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Written by Sean Tanner


A classic dilemma of any band is how to keep their sound fresh without losing the essence of who they are. Countless bands have struggled and floundered, either becoming stale in their attempt to stay true to who they are and not stepping outside their comfort zone, or taking those steps and not having it pan out in a positive way. This tends to be an especially strenuous journey when dealing with a fanbase as passionate and outspoken as the one in the world of metal.

The Black Dahlia Murder is an anomaly. Nine full albums in and you’d be hard-pressed to find any fan who would claim the band has misstepped at any point. The melodic death metal veterans from Michigan were already flying high after the release of Nightbringers in 2017, and they’ve continued to break new ground on their latest release, Verminous.

“There’s always that straddling of the line of doing what we know the fans are gonna like and doing what we want,” says frontman and co-founder Trevor Strnad.

“I feel like there’s a certain amount of growth on every album that we do, but I feel like this one is the biggest leap, the most amount of change,” he continues. “I think it has the most individual personality between songs. It’s more various, more dynamic, more colourful.”

Whenever a band explores new ground, it’s a risk. Audiences can see change as an improvement or a detriment to a band’s sound. With Verminous, the Black Dahlia Murder delivers what audiences have come to expect, plus more.

“Pretty much every record we write is harder to play live,” he says. “As the band gets more technical with every record, I feel like I’m trying to keep up and respond to the new level of musicianship.”

Not surprising, as Strnad bounces up and down his vocal range more fluidly on each album. This is brought to another level here on Verminous with tracks like, “How Very Dead”, a song about being embalmed alive. The song was inspired by the true story of a Russian woman who, after being mistaken for dead, was injected with embalming fluid.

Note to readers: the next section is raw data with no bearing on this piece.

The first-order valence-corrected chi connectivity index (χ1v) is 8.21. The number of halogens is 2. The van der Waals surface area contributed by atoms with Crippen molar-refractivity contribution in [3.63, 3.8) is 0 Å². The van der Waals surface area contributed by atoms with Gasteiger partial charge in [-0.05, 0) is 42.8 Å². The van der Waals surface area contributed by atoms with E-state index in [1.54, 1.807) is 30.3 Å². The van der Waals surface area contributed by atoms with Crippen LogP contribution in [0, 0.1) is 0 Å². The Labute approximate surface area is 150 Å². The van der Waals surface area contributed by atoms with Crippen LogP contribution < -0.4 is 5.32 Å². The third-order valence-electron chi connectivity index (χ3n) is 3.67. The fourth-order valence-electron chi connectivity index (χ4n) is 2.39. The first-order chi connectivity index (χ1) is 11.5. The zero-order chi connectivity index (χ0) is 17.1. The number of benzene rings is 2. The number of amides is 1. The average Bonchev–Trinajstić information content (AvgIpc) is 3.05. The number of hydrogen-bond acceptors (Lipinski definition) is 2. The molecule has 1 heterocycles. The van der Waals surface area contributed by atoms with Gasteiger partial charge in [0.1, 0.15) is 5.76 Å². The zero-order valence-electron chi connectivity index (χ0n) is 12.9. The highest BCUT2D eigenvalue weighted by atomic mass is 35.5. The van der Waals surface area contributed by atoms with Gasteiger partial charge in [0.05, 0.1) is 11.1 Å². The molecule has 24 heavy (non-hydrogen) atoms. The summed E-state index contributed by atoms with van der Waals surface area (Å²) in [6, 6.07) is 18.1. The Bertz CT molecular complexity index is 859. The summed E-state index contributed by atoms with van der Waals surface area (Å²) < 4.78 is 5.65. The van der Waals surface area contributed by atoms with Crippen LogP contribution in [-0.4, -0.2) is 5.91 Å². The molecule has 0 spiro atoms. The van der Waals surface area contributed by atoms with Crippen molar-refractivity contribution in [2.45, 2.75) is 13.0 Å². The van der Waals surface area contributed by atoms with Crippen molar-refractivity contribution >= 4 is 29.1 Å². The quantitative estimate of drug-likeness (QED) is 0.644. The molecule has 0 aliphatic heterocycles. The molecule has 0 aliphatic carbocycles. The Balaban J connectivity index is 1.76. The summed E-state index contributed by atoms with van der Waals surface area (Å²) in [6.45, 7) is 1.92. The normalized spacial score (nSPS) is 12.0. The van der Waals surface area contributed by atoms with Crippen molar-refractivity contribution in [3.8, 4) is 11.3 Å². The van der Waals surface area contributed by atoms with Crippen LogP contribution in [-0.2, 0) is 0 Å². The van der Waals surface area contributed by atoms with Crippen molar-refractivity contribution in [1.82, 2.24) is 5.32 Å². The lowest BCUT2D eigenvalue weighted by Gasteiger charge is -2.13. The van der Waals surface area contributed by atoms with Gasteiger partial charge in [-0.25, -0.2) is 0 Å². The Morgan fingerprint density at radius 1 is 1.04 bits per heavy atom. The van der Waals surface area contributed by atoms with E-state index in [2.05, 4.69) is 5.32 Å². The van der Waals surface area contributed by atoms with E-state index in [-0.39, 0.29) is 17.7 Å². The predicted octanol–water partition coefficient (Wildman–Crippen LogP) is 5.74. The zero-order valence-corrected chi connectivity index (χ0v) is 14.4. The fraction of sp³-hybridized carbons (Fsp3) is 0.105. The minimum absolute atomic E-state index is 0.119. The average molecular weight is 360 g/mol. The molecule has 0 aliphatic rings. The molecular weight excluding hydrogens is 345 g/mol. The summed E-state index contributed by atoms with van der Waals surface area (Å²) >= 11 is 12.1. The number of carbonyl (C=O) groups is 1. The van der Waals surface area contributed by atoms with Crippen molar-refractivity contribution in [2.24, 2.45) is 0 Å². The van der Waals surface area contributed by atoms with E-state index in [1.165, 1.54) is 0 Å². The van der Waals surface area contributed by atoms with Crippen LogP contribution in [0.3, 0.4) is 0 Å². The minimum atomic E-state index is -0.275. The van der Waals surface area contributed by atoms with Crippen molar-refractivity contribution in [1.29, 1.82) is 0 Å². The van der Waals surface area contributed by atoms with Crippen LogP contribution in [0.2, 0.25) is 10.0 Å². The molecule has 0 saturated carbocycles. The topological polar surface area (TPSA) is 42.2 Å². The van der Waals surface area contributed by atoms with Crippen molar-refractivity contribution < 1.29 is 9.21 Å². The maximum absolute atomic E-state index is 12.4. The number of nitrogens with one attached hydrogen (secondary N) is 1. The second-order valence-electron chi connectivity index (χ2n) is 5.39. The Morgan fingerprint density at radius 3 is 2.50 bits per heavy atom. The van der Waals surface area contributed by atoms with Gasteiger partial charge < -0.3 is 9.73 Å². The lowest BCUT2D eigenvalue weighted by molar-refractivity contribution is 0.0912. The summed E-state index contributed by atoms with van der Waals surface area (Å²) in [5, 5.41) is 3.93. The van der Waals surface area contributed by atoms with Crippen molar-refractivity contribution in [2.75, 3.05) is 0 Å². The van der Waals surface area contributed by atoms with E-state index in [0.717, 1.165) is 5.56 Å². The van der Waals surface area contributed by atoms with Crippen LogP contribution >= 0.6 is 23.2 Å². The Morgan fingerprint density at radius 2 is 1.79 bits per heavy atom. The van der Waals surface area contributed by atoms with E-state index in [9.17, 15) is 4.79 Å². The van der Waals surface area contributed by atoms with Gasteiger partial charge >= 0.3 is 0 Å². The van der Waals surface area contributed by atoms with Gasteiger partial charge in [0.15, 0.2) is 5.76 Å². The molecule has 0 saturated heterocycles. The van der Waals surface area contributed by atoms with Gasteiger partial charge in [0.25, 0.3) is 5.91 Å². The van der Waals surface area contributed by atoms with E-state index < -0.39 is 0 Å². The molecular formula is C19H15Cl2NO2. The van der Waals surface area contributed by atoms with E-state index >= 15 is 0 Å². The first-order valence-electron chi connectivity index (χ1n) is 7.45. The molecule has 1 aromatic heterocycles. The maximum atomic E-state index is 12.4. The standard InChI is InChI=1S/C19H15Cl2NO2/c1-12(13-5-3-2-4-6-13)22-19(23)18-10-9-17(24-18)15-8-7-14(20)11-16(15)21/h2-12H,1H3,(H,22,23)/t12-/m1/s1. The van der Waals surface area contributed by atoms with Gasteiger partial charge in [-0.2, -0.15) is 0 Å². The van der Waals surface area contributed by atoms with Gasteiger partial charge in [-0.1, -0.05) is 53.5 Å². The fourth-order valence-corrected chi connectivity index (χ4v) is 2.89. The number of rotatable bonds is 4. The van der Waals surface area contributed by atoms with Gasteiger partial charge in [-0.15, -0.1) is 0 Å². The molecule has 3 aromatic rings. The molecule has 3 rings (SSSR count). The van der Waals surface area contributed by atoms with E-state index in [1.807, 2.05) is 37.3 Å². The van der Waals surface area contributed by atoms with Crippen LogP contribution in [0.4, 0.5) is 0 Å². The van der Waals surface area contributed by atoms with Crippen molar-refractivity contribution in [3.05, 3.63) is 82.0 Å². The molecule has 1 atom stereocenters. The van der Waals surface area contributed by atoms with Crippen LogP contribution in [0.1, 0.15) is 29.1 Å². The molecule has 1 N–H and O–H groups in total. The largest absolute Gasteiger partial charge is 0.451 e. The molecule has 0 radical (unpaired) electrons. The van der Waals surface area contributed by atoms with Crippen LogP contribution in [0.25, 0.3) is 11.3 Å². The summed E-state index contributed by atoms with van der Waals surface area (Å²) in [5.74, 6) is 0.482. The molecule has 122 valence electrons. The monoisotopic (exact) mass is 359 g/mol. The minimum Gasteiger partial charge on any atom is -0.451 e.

In another song, “The Wereworm’s Feast”, Strnad shares another grizzly scene.

“At night this guy turns into a maggot, and he crawls through a bunch of dead bodies eating them,” he explains. “He wakes up every morning covered in dirt and mud. I’ve written a lot of songs about turning into a werewolf or something powerful like that, I wanted to do one about turning into something that you REALLY don’t wanna be.”

Strnad’s focus on the intricacies of his vocal range could be owed, at least partially, to his conscious “less is more” approach with the lyrics, using fewer words to each song this time around. Thoughtful lyrical placements and breathing spaces lend themselves well to the album’s thematic message. A metaphor for the heavy metal scene.

“It’s kind of embracing that underdog status of, yeah, we’re the rats and the roaches and the nasty creatures that the white picket fence world doesn’t want to acknowledge,” he says. “Like the antithesis of what ‘they’ are and what ‘they’ want. The pariah of society with our black t-shirts and our love of weird things and macabre. I think the average person thinks that metalheads are weird still. I also feel like rats and cockroaches are, especially, some of those evolutionarily perfect creatures. They haven’t really changed in so long, they’ve been around forever and they’ll probably be around after man destroys itself. They’re creatures that were built to last.”

Verminous is available now.

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